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The Letter: IT’S BOOMING

The Letter: IT’S BOOMING

The economy is growing. Record volumes of freight are being moved, a first indicator of growth. The much predicted slow down shows no sign of coming. Judging from our suburb we predict the Warehouse sold record amounts of fireworks. When people are prepared to literally burn their money it’s a good sign they are confident of earning more. The international indicators are good. The US share market welcomed Bush’s victory. Oil prices fell significantly last week. Spring has finally come and with it remarkable grass growth. The Letter predicts that economy is significantly out performing official estimates.


Before we carry on, a couple of questions. What do you think is the average household income? What do you think households pay in tax as a %? Write down your answers below.


Record growth means record tax revenues. Cullen has become fixated by having a large surplus. His meetings with Standard & Poors made him realise how much weight the rating agencies place on the surplus. He personally seeks financial credibility. So Cullen feels he must be more conservative. This would be bearable except Cullen also believes he can spend your money better than you can.


Using parliamentary questions Rodney Hide found out how much of the average household’s income goes to the government in tax. Treasury replied that the mean household income is $55,600 per year. This is up nearly $5,000 under Labour. How much do we pay in tax? On these figures on average 46.3%. Before you say that can’t be so, remember GST, and we include rates, because just try not paying them. If you smoke you are really working until after lunch each day for Helen Clark.


When Rodney Hide revealed that under Labour, average household income after tax had fallen by $1,040. Cullen said that can’t be right. (So don’t feel bad if your guesses were wrong – even the Finance Minister did not know). When Rodney informed him that these are Treasury figures, Cullen replied that Treasury was wrong. It’s really unusual for a Minister to publicly question his department and even more unusual for the Finance Minister to suggest that Treasury can’t do figures. Cullen said he would get them to redo the figures and they would show household incomes under Labour had increased.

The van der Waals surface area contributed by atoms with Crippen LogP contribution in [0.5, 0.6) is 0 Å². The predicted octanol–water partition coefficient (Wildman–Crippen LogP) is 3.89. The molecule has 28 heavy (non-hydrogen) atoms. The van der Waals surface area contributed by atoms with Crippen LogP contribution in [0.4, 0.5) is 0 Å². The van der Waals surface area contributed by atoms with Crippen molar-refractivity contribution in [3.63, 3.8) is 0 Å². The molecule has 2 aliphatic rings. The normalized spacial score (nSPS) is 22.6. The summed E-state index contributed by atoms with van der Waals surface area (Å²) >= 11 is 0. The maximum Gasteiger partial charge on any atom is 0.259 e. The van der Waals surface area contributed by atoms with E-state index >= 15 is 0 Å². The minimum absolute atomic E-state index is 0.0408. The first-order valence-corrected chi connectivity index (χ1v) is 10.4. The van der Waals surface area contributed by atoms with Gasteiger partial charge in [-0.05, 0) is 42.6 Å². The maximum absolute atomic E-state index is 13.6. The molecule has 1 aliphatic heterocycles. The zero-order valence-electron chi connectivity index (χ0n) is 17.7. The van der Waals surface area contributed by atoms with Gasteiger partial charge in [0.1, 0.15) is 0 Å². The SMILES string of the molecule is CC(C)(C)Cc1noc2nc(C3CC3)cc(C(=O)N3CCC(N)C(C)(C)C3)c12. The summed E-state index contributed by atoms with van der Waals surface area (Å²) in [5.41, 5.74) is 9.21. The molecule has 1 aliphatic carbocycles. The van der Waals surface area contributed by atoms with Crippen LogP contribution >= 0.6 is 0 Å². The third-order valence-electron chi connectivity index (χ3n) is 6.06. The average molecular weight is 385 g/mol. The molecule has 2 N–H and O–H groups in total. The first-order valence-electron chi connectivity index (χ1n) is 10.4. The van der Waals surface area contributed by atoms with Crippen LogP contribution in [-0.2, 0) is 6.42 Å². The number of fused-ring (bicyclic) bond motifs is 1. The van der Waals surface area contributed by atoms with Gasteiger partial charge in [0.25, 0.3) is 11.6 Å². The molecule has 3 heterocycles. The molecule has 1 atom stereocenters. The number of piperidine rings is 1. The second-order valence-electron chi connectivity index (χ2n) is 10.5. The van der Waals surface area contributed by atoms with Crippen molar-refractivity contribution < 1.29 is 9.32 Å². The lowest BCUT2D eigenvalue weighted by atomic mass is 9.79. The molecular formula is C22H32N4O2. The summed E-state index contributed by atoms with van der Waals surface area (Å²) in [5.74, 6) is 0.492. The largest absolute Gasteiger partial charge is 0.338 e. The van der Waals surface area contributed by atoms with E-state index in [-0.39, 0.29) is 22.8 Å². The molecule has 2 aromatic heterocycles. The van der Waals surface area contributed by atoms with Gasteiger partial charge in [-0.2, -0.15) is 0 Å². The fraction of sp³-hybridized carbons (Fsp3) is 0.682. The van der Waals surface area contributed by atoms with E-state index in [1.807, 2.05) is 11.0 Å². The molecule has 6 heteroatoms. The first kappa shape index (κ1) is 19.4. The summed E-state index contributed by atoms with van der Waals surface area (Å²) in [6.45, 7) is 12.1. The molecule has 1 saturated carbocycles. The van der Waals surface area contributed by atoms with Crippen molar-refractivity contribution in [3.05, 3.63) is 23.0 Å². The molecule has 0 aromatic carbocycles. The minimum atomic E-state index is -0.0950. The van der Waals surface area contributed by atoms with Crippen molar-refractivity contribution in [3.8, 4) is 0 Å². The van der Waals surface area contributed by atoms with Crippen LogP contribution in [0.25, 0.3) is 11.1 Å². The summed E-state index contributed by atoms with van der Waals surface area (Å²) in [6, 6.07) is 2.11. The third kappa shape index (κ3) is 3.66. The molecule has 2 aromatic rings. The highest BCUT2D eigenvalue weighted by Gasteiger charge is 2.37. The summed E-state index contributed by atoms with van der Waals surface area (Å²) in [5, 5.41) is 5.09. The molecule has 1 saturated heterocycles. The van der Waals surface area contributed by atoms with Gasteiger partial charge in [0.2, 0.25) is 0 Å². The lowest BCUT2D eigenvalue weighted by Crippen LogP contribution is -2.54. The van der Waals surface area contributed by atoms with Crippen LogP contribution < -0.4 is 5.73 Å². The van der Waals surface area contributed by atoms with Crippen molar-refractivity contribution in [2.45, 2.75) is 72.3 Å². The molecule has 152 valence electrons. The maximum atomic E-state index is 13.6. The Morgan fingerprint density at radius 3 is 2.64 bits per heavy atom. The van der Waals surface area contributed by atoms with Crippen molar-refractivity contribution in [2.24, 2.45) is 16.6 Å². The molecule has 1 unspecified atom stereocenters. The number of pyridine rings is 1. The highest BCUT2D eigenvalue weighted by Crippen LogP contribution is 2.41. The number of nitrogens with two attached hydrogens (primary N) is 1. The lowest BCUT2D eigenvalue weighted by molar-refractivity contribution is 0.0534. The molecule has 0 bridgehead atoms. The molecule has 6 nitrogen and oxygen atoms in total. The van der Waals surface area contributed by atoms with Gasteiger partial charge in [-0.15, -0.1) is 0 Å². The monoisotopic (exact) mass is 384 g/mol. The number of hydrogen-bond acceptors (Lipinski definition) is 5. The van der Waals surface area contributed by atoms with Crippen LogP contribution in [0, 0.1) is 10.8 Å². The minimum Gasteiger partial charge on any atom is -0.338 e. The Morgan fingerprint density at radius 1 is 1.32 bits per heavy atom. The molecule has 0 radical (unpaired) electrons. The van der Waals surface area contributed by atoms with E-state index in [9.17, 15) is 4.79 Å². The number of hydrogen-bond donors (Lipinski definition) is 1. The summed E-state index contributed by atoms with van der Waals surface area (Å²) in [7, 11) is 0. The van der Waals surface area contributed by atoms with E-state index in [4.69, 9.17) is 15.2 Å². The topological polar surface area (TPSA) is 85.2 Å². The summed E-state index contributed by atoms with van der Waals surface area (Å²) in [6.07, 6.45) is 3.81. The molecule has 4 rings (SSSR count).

Civil Servants do as they are told. When Cullen told Treasury their figures were wrong and he wanted new figures showing how much better off we all are the Treasury duly complied. Cullen released them in his war of words with Rodney. Average household income has gone from $60,510 in 2000, i.e. when Labour came to office, to $68,280, a 12.7% increase. The average household income is above the mean because some households have a number of incomes. The average household tax has gone from $19,760 to $24,960, which Cullen concedes is a 26.3% increase! But, Cullen triumphantly points out households’ after tax income has increased under Labour from $40,800 to $43,320. That is an increase of $2,520, meaning households are, according to our Minister of Finance, 6.2% better off.


The danger of asking departments to produce figures to prove an answer is that the officials in their eagerness to comply will often provide information that actually proves the opposite. "You have forgotten about inflation," replied Rodney. From December 1999 to December 2003 inflation increased by 10.4%. Using the information Cullen got the Treasury to supply, Rodney recalculated households’ inflation adjusted after tax income.


In 2000 the average household’s net income was $45,058. Today in 2000 dollars, i.e. inflation adjusted it is $43,320. We are $1,738.45 worse off. That’s minus 3.9%.


Rodney has fronted up and admitted he was wrong claiming that the average household is $1,040 worse off after tax under Labour and agreed with Treasury the real figure is $1,738.45. That’s the sort of party ACT is, big enough to admit a mistake. On Friday Cullen responded to these devastating figures by issuing a bizarre press statement, which said, "Mr Hide has made a basic mistake. The Treasury household tax estimate includes GST, which is a tax on expenditure not income. Therefore to do as Mr Hide has done and subtract an expenditure tax from an income base to arrive at net income is a nonsense". Translated, Cullen is claiming that we should not count GST when working out the average household’s income because we only pay GST when we spend the income. The problem with this approach is you can’t buy goods and services without paying GST. Perhaps one could say that the average household’s buying power after tax is down $1,738.45 under Labour. Amazingly there has been no coverage from the Press Gallery. Perhaps because the average journalist can’t do maths. See


So how do we explain the boom in consumer spending? We read about US consumer’s level of debt. In relative terms NZ’s debt is higher. The Reserve Bank has halted its interest rate rises because of its concern as to what these rises will do to the average households financial viability.


Last week we asked, "Do you support Stephen Franks’ bill restoring the common law rights to self-defence?" 99% of readers said yes. This week’s question, "Should government adjust the tax thresholds for inflation?" - we will send the answer to Dr Cullen.

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